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coverlet, quilt

I can see a patch of grey through the crack in my shutters. Flakes of icy snow are falling so hard, so fast, I can’t even see them. I don’t want to get up. I feel like Toad, tucked under his quilt, telling Frog to “wake me up at half past May.”

My quilt is made of crisp white cotton covered in squares and rectangles of rich blue. I’ve laid it over an old white duvet, and when I’m tucked underneath, it feels like I’ve been covered in a weighted blanket filled with glass beads, the kind designed to make the body feel calm and secure.

I bought it last fall from a quilter in the Margaree Valley, but hid it away until Christmas. The tag simply said, ‘The Coverlet Quilt.’ Maisie Dobbs, the intrepid 1930’s fictional English Private Investigator, always has either a coverlet or a counterpane on her bed. I picture Maisie returning home after a day of solving crimes, slipping off her shoes and reaching for the decorative layer to cover her body as she naps. An extra layer of beauty and function.

The artist who made my quilt, Anne Morrell Robinson, told me the design was inspired by antique overshot / undershot weavings, where two different types of weft yarns and floats are used to create a pattern. I am new to quilts, but in this one I see symmetry, geometric shapes, order and comfort.

Still under the quilt, I hear ‘fee-bee,’ the clear call of a chickadee calling from a frozen branch outside my window. I always thought this call was a sign of spring – hadn’t I heard it walking home late (or maybe early?) from university parties, just before spring exams, saying, yoo hoo, you’re late! So how could it be, a spring call from a chickadee perched on an icy branch, scratching against the window? A quick under-the-quilt Google tells me it is the dawn call of a high-ranking black-capped male chickadee, calling to defend his territory; it has nothing to do with the seasons. Further research reveals this call is not to be confused with the three note black-capped female chickadee call ‘hey, sweetie,’ or the ‘broken dee,’ asking for a male to come and bring her some food.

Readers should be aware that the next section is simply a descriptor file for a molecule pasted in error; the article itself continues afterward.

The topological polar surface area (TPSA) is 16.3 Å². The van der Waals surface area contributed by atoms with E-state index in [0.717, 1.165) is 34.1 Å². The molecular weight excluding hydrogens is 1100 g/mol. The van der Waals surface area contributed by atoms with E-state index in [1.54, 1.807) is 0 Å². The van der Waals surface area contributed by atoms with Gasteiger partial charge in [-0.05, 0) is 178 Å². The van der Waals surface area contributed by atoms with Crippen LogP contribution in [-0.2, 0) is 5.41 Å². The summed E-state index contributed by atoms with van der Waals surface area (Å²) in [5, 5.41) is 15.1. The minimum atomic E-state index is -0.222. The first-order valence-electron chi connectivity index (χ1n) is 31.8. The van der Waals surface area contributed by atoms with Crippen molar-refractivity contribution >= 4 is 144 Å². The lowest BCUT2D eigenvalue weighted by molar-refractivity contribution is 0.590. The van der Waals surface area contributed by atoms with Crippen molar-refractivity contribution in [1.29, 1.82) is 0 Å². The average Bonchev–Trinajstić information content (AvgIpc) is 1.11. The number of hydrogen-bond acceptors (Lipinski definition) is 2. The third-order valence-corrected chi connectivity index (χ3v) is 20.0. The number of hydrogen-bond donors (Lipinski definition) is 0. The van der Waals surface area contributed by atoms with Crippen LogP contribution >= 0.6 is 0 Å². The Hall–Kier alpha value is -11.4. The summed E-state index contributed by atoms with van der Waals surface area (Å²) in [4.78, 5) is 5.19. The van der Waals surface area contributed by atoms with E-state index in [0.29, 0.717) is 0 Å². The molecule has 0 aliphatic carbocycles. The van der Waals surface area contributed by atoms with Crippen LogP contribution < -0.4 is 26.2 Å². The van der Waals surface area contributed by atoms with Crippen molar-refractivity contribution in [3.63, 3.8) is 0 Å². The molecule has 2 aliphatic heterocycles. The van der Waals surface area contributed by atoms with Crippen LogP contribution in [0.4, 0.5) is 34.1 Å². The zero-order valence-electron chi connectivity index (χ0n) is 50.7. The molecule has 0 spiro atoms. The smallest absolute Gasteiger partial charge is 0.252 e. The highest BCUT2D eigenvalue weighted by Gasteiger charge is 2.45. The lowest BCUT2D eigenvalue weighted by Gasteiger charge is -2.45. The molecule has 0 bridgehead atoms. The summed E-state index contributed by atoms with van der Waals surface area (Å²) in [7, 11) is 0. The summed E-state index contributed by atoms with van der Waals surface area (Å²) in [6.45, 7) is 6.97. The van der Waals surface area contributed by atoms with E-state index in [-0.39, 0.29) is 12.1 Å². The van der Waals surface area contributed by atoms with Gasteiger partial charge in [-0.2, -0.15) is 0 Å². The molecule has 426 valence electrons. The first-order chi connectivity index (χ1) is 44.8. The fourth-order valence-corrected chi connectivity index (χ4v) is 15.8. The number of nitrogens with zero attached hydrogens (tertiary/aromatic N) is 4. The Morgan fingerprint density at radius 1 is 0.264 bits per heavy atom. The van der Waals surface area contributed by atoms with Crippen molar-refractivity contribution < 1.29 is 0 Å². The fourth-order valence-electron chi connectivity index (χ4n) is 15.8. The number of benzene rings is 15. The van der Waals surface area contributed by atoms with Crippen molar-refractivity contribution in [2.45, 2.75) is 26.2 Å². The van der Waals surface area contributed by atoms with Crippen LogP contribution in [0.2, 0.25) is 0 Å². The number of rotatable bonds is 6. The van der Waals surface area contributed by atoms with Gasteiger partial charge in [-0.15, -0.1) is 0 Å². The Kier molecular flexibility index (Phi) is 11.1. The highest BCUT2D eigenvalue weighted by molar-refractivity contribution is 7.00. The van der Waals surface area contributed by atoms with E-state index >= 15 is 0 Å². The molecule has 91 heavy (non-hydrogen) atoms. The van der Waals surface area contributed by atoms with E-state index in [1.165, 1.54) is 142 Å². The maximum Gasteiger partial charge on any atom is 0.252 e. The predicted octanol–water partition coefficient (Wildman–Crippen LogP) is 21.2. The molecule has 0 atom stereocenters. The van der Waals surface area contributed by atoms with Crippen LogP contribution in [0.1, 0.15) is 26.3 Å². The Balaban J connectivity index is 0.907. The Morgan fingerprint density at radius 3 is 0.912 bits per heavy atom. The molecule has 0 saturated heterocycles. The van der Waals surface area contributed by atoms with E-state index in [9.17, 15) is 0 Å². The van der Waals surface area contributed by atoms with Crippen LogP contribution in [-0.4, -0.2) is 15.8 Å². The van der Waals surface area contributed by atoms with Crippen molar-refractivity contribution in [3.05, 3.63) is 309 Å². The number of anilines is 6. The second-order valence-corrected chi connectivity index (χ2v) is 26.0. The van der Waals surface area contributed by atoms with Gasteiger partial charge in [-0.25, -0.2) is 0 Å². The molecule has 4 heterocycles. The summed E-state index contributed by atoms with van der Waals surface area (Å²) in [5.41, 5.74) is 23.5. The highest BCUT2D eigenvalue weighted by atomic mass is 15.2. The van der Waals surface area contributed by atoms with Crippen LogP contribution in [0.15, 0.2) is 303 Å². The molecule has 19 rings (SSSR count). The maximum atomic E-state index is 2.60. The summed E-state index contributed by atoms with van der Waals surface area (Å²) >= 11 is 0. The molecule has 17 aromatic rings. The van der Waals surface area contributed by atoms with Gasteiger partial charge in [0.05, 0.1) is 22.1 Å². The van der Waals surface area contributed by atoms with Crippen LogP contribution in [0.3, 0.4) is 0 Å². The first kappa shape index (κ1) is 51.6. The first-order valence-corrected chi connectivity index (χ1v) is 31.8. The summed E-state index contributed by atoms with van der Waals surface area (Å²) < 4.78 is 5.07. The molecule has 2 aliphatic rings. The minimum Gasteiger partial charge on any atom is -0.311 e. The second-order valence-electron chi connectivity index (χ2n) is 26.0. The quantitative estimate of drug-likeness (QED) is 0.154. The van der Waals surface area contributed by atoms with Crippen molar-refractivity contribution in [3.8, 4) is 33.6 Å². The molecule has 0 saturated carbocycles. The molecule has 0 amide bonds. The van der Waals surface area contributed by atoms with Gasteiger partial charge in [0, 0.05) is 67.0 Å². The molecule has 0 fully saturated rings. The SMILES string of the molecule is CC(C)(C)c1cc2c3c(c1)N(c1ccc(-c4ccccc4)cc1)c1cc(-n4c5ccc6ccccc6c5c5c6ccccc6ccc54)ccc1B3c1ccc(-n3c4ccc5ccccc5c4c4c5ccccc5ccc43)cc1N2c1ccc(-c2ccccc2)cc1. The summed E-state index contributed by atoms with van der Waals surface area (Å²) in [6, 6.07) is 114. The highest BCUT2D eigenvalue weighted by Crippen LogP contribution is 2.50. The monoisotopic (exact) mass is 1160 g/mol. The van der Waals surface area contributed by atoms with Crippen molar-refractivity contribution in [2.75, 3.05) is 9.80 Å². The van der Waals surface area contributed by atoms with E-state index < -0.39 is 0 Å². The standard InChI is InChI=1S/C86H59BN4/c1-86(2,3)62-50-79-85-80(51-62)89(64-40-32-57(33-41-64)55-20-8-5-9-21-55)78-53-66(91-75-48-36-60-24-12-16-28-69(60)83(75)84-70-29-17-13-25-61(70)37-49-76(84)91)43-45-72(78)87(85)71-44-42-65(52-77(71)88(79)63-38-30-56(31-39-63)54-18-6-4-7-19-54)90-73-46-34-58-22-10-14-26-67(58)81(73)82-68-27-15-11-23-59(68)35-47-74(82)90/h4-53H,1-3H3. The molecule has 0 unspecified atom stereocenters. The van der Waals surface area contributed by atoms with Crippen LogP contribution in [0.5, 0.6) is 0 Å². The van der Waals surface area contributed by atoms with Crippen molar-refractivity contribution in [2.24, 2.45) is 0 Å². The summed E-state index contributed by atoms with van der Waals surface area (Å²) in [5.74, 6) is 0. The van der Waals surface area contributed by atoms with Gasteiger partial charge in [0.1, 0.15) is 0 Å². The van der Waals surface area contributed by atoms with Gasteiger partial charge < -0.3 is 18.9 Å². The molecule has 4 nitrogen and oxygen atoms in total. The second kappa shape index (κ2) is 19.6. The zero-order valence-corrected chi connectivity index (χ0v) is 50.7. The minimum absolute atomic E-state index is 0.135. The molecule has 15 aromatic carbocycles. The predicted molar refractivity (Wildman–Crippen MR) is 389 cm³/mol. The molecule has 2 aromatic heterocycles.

I laid there, practising my call. Hey sweetie!

Downstairs in the kitchen is an Ina Garten cookbook called Cooking for Jeffrey. It’s a collection, as the name suggests, of Ina Garten’s husband’s favourite meals, made by Ina. I pulled it out recently, after Reece Witherspoon asked her Instagram followers to share their daily habits for the new year. She offered:

-start the day with a big glass of water
-get 10 minutes of outdoor light
-spend 30-60 minutes reading without distraction everyday
-in bed by 10. *no late night TV binges. Try to get 8 hours of rest!

Ina Garten responded with:

-drink more large cosmos
-stay up late watching addictive streaming series
-stay in bed in the morning playing Sudoku
-spend more time (safely) with people you love

Ina must call to Jeffrey for a coffee from under the quilt. How else can she stay in bed playing Sudoku? And Jeffrey must have a call for Ina; there are over one hundred recipes in that book, all for him.

Today I called for Ina’s brisket with onions and leeks. She says her recipe is based on the most Googled recipe, ever, and I had all the ingredients. Instead, my Jeffrey brought coffee. That’s ok; I played wordle while I sipped, and thought about brisket. It would need time to rest in the refrigerator after a good salt. Onions and leeks needed chopping, the brisket needed browning, then the whole thing would go into the oven for a long braise in wine and beef stock. I’ll serve it with mashed potatoes and something green, perhaps the broccoli in the back of the fridge.

Then I’ll crawl back under the quilt, and call for someone to wake me up at half past May.

Now I bring you Ina Garten’s Brisket with Onions and Leeks, because there’s no better version.